Thursday, November 28, 2019

Herbert Essays - Herbert Spencer, H. G. Wells, International PEN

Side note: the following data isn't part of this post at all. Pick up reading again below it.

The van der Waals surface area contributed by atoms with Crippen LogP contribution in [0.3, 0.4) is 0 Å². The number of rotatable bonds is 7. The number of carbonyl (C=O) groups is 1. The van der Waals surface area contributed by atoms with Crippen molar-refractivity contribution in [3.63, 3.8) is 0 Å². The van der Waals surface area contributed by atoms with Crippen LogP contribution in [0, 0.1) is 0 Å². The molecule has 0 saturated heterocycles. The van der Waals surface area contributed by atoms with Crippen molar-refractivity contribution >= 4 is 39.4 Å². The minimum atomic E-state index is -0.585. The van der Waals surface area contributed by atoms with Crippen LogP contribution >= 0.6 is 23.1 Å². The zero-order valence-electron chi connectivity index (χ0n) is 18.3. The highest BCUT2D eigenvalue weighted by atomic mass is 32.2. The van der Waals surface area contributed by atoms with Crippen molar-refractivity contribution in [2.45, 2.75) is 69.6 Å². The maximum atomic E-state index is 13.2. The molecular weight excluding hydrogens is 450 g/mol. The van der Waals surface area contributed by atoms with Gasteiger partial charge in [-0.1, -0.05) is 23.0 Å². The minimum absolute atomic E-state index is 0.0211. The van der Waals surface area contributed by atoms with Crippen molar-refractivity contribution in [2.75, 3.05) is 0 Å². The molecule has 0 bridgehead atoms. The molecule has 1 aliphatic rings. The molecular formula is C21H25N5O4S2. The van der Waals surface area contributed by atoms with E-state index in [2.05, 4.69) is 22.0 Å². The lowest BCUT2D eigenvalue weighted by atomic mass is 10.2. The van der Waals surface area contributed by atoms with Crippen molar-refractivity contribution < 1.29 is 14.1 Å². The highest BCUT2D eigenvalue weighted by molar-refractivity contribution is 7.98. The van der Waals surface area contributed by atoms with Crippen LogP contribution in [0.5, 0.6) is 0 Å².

Herbert George Wells Herbert George Wells was born in Bromley, Kent, a suburb of London, to a lower-middle-class family. He attended London University and the Royal College of Science where he studied zoology. One of his professors instilled in him a belief in social as well as biological evolution which Wells later cited as the important and influential aspect of his education. This is how it all began. Maybe without this professor Wells wouldn't be the famous author he is today. Most of Wells novels are science fiction and have a great deal of some kind of human society theme, or Darwinism in mind. It is a theme that is seen in his most famous science fiction writings. H.G. Wells seems to convey a sense of Darwinism and change in the future of society in his major works. Wells has been called the father and Shakespeare of science fiction. He is best known today for his great work in science fiction novels and short stories. He depicted stories of chemical warfare, world wars, alien visitors and even atomic weapons in a time that most authors, or even people for that matter, were not thinking of the like. His stories opened a door for future science fiction writers who followed the trend that Wells wrote about. His most popular science fiction works include The Time Machine, The Invisible Man, The War of the Worlds, and The Island of Doctor Moreau. His first novel, The Time Machine, was an immediate success. By the time the First World War had begun his style of writing and novels had made him one of the most controversial and best-selling authors in his time. In the story The Time Machine, Wells expresses his creativity with images of beauty, ugliness and great details. In this novel Wells explores what it would be like to travel in this magnificent and beautiful machine. "The criterion of the prophecy in this case is influenced by the theory of "natural selection." (Beresford, 424) He uses Darwin's theory in the novel and relates it to the men living in the novel. The men are no longer struggling to survive, they have all adapted and there is no termination of the weak. It had practically ceased. His fascination with society in biological terms is also mentioned, "Shows Wells horizon of sociobiological regression leading to cosmic extinction, simplified from Darwinism." (Beresford, 424) He took the idea from Darwin but instead of making it "survival of the fittest", the weak have already died off and only the fittest are left, which leads to the extinction. His fascination with Darwinism was one that had not been thought by many in that time, because there were questions of ethics and religion. "From The Time Machine on, it was generally recognized that no writer had so completely or so perceptively taken Darwin to heart." (McConnell, 442) He wasn't the first man to realize and acknowledge the importance of Darwin's theory for the future of civilization, but he is said to be the first to assimilate that theory into his stories. Concerning society with the future, The Time Machine is said to be seen as "a prophecy of the effects of rampant industrialization on that class conflict that was already, in the nineteenth, century a social powder keg." (McConnell, 438) Wells always touched upon the subject of society, the destruction of it, and how it would become in the future due to this destruction and chaos. His view on society was that the classes would clash and ultimately"they might become two races, mutually uncomprehending and murderously divided," (Suvin, 435) His predictions of future societies were all much alike, war-torn class problems, much like what is seen now a days. The narrator of The Time Machine says of the Time Traveler that he "saw in the growing pile of civilization only a foolish heaping that must inevitably fall back upon and destroy its makers in the end." (McConnell, 439) This is another reference to society's survival of the fittest, as he depicts civilization tearing at each other, and in the end, doing away with their creator. Not all of his predictions and social clashes were horrid and horrendous with violence. In some of his foretelling of what society would do, he recommended things that could be done to avoid such things and maybe in the end reach some kind of peace or togetherness. "That the human race, thanks to its inherited prejudices and superstitions and its innate pigheadedness, is an endangered species; and that mankind must learn-soon-to establish a

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